If you're giving a PowerPoint presentation to hundreds of teenagers and the focus is financial literacy, you might want to consider booking a rock band as the opening act.
Turns out things like compounding interest and the perils of payday loans seem much cooler when the guy talking about it wears a black leather jacket and plays guitar.
And the rock star to do just that on a recent morning at St Petersburg High School goes by one name- Gooding- the same name as his band. Gooding's philosophy-- music makes the medicine go down. So after playing a short set, the musician talks to kids from five area high schools about how to make smart financial decisions. And yes, he knows how that sounds.
"People ask me all the time, do you write songs about financial literacy? Do you sing about credit cards? Oh my God, no,” he said. “I don't want to hear that band. The band should break up immediately.”
Gooding does admit though, that his band experienced financial struggles early on in their career.
But after years of driving beat up vans to the next gig and cooking ramen noodles in motel coffee pots, Gooding has learned a thing or two about money management and diversification. The band has earned extra money by licensing their music for advertising and to TV shows from CSI to Scandal. That's how they've managed to become something of a small business.
In St. Pete, Gooding told the students about celebrities and sport stars who squandered fortunes, talked about how credit scores work and took questions from the audience. The show is free to school systems. Financial companies sponsor their shows, such as Raymond James did for their St. Petersburg show.
There's a lot of emphasis on the concept of never being too young to start saving money. Even with other responsibilities, like paying off student debt or saving up for a home, some money should go towards a retirement account. Gooding tells the students that if an 18-year-old saves $50 dollars a week they will have on average more than $600,000 by the time they are 65.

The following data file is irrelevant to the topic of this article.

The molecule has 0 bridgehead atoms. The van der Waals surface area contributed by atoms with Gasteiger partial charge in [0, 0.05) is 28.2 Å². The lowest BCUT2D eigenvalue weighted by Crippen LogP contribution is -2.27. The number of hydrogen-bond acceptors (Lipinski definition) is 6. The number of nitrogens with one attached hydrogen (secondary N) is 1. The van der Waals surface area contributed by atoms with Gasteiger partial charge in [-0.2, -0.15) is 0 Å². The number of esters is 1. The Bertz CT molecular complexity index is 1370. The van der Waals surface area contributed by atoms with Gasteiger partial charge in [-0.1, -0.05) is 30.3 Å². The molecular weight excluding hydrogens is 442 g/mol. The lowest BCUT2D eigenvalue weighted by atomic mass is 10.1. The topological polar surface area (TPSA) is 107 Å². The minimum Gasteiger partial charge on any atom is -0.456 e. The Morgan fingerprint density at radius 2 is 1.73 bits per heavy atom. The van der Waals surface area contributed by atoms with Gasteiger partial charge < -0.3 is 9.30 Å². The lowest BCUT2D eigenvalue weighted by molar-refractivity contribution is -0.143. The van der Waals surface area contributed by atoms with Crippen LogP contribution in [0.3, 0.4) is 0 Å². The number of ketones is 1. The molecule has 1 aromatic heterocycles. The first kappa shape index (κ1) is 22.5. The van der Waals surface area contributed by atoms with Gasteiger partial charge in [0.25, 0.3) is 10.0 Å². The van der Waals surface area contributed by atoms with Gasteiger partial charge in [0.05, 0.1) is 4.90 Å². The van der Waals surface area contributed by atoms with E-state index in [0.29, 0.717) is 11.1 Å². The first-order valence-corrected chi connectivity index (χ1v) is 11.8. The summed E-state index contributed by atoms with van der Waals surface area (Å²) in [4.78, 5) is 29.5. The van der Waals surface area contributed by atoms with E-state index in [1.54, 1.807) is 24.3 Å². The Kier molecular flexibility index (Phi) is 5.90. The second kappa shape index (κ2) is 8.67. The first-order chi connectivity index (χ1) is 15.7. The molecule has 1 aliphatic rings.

That seemed to resonate with Samantha Lee, a senior at St Petersburg's Northeast High School.
"I think a lot of people our age don't really pay attention to that at all until it's too late,” she said. “So I think it's very important to start now which is the overall message. I think that's awesome, to start now."
But you can't save if you spend. And that can be hard to resist for teenagers constantly bombarded by advertising. And next year when some of these kids head to college, they'll face another temptation: credit cards. According to the U.S. Department of Education, 41% of college seniors had credit card debt, with an average balance of just over $3,000.
"The first credit card company that you signed with is more than likely going to be the one that you stick with,” said Hanna Taylor another Northeast High School senior. “And they really target teenagers for that reason."
Taylor and Lee are part of Northeast High School’s Academy of Finance-- a series of college prep classes for students seeking careers in business.
Debbie Fisher is the program's director. She says financial literacy is especially important for students who have seen the consequences of what happens when families live paycheck to paycheck.
"We want them to understand is how you get out of that situation,” she said. “This is what's going to get you to that next level. This is how to complete tax forms and this is what you do with your paycheck and this is how to plan for your future.”
After Gooding wraps up the presentation he brings the band back up on stage for one last song. By now most of the kids are on their feet and plenty others are clutching Gooding posters along with flyers with tips on how to customize a savings plan.